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Staff Selections - Doug


What I do at the library: I work at the children’s desk and the circulation desk. I catalog library books. I am even seen on the reference desk from time to time. 

Current Bookmark: A length of non-stick backing.  

Favorite genre: History and historical fiction. My favorite time period is the 20th century.  

Currently reading:  

Last Rites by William J. Craig. I am a big fan of true crime, especially when it happens around here.  This book is about the waning days of the Italian mafia in Boston. The author is familiar with many of the participants on both sides of the story; including cops and criminals.  Raymond Patriarca, the local mob boss, provided the hit man in the New York assassination of Albert Anastasia.  

Just finished:  

Massacre on the Merrimack by Jay Atkinson. He follows the story of Hanna Duston who was captured during a Native American raid on Haverhill in 1697. I was just as interested in the story of Duston’s neighbor, Hannah Bradley, who was captured three times during her life and sold to French families in Quebec. Atkinson does a great job of telling the story behind the raid. English and French colonists exploited the Native American population in their battles against each other.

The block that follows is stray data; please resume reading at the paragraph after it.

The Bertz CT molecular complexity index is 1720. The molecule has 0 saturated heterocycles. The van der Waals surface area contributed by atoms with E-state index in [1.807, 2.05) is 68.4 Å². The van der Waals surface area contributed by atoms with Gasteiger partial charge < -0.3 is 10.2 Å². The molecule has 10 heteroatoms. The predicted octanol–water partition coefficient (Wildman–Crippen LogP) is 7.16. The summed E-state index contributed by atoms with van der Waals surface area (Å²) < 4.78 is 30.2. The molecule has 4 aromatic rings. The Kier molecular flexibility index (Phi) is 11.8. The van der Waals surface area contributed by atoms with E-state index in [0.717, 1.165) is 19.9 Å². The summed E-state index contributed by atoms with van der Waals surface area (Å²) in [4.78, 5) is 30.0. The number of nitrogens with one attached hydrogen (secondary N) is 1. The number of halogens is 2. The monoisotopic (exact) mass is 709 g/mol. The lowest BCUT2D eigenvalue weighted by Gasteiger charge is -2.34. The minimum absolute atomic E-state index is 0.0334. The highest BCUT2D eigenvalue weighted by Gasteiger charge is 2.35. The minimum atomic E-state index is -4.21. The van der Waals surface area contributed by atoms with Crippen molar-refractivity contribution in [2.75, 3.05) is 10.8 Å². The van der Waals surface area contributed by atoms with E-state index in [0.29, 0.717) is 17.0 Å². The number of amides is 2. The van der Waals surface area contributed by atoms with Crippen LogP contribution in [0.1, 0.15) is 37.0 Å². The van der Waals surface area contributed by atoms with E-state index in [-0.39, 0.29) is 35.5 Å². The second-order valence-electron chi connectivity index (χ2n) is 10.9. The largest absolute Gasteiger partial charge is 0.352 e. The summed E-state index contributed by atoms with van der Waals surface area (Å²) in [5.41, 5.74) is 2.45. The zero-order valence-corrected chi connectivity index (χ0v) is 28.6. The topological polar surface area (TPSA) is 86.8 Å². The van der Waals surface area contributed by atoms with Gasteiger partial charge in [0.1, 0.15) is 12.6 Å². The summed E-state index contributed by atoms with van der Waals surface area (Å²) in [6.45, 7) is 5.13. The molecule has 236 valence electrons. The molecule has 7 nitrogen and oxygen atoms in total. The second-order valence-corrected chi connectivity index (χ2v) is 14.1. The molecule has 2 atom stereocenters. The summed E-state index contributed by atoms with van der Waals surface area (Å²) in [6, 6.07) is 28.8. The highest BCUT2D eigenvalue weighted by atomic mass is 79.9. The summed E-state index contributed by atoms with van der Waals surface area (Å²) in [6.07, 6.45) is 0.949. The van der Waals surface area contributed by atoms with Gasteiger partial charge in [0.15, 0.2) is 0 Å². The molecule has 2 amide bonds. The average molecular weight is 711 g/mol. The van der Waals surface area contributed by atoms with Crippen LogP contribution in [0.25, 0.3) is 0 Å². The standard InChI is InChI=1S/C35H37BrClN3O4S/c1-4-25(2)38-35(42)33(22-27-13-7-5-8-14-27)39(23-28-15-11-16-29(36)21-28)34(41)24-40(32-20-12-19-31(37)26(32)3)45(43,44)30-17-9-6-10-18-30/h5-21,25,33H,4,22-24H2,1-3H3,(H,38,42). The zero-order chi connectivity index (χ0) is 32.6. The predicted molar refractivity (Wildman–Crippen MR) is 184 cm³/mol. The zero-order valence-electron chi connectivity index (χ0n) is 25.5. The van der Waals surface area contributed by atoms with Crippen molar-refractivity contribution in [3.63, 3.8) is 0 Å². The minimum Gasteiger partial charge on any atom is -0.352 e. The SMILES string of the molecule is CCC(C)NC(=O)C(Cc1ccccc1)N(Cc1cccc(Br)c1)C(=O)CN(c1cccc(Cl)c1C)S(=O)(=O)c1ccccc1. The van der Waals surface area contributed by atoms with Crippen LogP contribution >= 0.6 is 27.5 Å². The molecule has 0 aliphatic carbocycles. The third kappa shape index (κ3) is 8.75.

Queen of the World by Robert Hardman. This biography follows Queen Elizabeth II’s career as a Head of State and her role in transforming the British empire into a commonwealth of nations. I picked this up because I am watching The Crown on Netflix. And I wanted to know if what was happening on the show was true. There is even a list of best (and worst) guests at Buckingham Palace. 

The man that got away by Lynne Truss. This is the second book in a witty mystery series set in Brighton, England in the 1950s.  I think of it as a mashup between an Agatha Christie mystery and the Pink Panther movies. Peregrine Twitten is the youngest, yet most competent detective on the police force. He gets none of the credit. And I did not trust the woman who cleans the police station.  

Blog that I follow: Boston 1775 is written and maintained by a historian named J.L. Bell. and covers the everyday life of colonial New England. One of my favorite stories features a widowed businesswoman named Mary Jackson. I am enjoying the ongoing story centered around a tar and feathers procession for George Gailer who informed the royal authorities about some smuggled goods.